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Special Collections Online at UT

United States -- Politics and government -- 1829-1837.

Subject Source: Library of Congress Subject Headings

Found in 6 Collections and/or Records:

Andrew Jackson Letter of Recommendation for Robert Beale

Identifier: MS-0929

Andrew Jackson wrote this letter to Secretary of State Edward Livingston to recommend Robert Beale for a clerk position in the U. S. Patent Office. Beale delivered the letter to Livingston in person.

Dates: 1832 March 5

Andrew Jackson Note

Identifier: MS-1086

This collection is a brief note written by Andrew Jackson in pencil circa 1829 regarding the U.S. Constitution.

Dates: circa 1829

Felix Grundy Letter

Identifier: MS-1039

One side of this item bears a letter from Felix Grundy to Andrew Jackson asking about Grundy's conduct over the issues of nullification and secession during the last session of Congress. On the opposite side of the item, Jackson replies that he approves of Grundy's conduct but has nothing to do with the choice the legislature will make.

Dates: 1833 May 6-19

Hugh Lawson White Letter

Identifier: MS-2413

In a December 13, 1835 letter to his wife, Hugh Lawson White writes of his frustrations with Washington politics, saying "this is the only place I ever saw where a man can be always busy and yet do nothing." He tells of his encounters with a group of Anti-Masons as well as his reflections on other political matters.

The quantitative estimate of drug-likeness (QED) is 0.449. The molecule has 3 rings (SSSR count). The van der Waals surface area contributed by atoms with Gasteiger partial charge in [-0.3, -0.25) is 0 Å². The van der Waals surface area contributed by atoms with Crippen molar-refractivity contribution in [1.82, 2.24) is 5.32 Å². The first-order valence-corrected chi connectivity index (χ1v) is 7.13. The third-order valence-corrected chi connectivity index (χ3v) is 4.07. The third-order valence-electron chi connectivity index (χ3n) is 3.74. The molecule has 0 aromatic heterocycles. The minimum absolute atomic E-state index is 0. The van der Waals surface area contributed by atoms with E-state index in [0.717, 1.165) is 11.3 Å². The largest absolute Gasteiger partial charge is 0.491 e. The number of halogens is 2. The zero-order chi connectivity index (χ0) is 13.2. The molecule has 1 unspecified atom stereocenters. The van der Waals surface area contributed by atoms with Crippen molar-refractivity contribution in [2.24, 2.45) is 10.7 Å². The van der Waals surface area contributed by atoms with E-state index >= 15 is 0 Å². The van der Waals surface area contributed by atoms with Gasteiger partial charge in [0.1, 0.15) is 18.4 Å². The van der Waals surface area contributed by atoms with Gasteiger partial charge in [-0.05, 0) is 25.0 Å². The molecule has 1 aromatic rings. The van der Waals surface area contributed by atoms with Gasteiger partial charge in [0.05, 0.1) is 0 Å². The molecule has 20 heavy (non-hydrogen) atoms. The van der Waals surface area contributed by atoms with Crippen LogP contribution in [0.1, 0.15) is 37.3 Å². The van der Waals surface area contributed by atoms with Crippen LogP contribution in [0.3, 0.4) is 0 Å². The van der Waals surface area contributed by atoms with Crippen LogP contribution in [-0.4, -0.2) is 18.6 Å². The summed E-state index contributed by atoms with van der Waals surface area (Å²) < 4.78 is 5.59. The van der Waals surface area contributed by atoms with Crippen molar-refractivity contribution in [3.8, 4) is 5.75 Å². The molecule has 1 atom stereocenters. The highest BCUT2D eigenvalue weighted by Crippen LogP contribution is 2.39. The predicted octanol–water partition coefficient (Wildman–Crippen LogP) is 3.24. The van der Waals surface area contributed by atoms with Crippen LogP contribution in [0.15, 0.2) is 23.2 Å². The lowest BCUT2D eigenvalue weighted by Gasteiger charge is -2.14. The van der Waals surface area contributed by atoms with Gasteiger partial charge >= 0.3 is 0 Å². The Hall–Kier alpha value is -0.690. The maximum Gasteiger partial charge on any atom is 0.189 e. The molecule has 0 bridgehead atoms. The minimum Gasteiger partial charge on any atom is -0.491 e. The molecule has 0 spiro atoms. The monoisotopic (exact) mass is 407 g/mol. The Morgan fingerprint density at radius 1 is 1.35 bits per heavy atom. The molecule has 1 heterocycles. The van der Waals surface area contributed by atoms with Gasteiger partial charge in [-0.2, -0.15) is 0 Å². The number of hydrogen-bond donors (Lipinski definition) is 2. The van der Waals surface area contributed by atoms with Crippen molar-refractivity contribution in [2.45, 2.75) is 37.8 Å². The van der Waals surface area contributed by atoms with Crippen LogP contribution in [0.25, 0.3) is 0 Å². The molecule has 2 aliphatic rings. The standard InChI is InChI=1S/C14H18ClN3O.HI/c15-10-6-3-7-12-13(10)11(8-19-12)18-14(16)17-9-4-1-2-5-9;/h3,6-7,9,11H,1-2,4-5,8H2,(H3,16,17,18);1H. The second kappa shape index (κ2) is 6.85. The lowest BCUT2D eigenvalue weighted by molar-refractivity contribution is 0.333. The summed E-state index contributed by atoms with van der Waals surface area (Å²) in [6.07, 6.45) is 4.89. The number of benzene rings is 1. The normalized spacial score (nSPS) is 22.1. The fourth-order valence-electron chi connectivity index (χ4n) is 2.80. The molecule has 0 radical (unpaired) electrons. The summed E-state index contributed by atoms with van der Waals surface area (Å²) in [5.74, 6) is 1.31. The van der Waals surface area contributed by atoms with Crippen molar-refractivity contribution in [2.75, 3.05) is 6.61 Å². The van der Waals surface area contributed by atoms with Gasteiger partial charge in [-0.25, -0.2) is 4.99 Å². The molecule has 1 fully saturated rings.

Dates: 1835 December 13

Pryor Lea Papers

Identifier: MS-1053

This collection houses three letters written by U.S. Congressman Pryor Lea (1794–1879) from Washington, D.C. to his brother H. G. Lea in Grainger County, Tennessee. It also contains two newspaper clippings published following Pryor Lea’s death in 1879, a transcript of the eulogy read at his funeral, a postcard depicting the fort in Texas where he lived for a brief period, and a biographical article published in The Junior Historian (1958).

Dates: 1829 February 21-1830 March 17, 1958 November, undated

William Carroll Broadside

Identifier: MS-3611
Abstract This speech by Governor William Carroll was an extra printed by the Murfreesborough Courier [sic]. Carroll introduces this session of the 15th General Assembly by noting an error in the law regarding presidential electors, progress toward a stable state currency, a request to construct turnpikes, the upcoming need for elections to replace temporary office holders, and General La Fayette’s [sic] upcoming visit. It is signed in type by William Carroll, executive office,...
Dates: 1824 September 20